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Child Exploitation, including Child Sexual Exploitation

Child Exploitation

This guidance sets out the way we work with children who are being exploited, or are at risk of being exploited. The exploitation may be sexual or criminal. This guidance sets out the agreed procedures that have been developed to recognise, safeguard and support those children considered to be at risk of child exploitation within West Sussex. It is designed to complement and be read in conjunction with the Pan Sussex Child Protection and Safeguarding Procedures: Chapter 8.33 Child Sexual Exploitation.

Child exploitation occurs where an individual or group takes advantage of an imbalance of power to coerce, manipulate or deceive a child or young person under the age of 18 into sexual or criminal activity in exchange for something the victim needs or wants, and/or for the financial advantage or increased status of the perpetrator or facilitator. (Working Together to Safeguard Children 2018).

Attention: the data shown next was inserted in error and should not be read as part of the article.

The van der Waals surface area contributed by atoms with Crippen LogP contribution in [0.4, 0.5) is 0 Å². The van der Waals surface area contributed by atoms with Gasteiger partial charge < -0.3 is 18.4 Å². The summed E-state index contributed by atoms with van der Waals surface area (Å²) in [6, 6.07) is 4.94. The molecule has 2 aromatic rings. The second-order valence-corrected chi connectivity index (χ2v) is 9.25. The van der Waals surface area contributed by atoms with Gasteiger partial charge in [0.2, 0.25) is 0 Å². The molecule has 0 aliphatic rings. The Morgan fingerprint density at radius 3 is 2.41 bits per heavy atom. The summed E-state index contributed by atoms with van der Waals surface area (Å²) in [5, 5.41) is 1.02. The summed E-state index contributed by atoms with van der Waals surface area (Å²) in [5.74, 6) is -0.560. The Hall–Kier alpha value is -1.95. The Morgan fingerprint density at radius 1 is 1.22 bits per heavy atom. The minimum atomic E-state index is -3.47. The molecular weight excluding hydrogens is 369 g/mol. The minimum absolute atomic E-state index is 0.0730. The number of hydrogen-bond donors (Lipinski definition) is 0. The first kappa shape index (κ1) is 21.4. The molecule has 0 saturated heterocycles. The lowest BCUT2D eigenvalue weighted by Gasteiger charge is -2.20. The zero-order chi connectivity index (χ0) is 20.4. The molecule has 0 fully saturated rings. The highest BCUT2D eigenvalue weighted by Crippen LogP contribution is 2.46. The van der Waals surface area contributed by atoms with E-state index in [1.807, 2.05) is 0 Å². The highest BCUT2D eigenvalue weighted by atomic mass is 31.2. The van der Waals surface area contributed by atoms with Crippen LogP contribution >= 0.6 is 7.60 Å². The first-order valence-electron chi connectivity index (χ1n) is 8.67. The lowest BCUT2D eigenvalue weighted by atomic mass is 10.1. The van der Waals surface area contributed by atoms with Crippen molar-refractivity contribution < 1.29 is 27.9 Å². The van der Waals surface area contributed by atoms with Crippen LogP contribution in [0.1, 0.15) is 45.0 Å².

Exploited children are victims of abuse. Children do not make informed choices to enter into or to remain in exploitative situations, and only do so through coercion, enticement, manipulation or desperation. Children may also exploit other children and this can often be because they have been exploited themselves or perpetuate harm as a result of being groomed/fear of coercion. It is critical that professionals are careful they do not adopt a blame approach.

Children who are being exploited or, who are at risk of being exploited, will have varying levels of needs. They may have multiple vulnerabilities and therefore an appropriate multi- agency response and effective coordination is essential to ensure the child safety. Abuse does not occur because of a child’s vulnerability, it occurs because there is someone willing to take advantage of this vulnerability and because there are inadequate protective structures around the child and family to mediate against this.

Child Criminal Exploitation is the exploitation of a child to engage in criminal activity for the gain of another adult. County Lines is a term used to describe organised criminal networks exporting illegal drugs into one or more importing areas (within the UK). This can take many forms, including shoplifting, theft, robbery violent crime, carrying weapons, drug running, or dealing drugs on behalf of adults.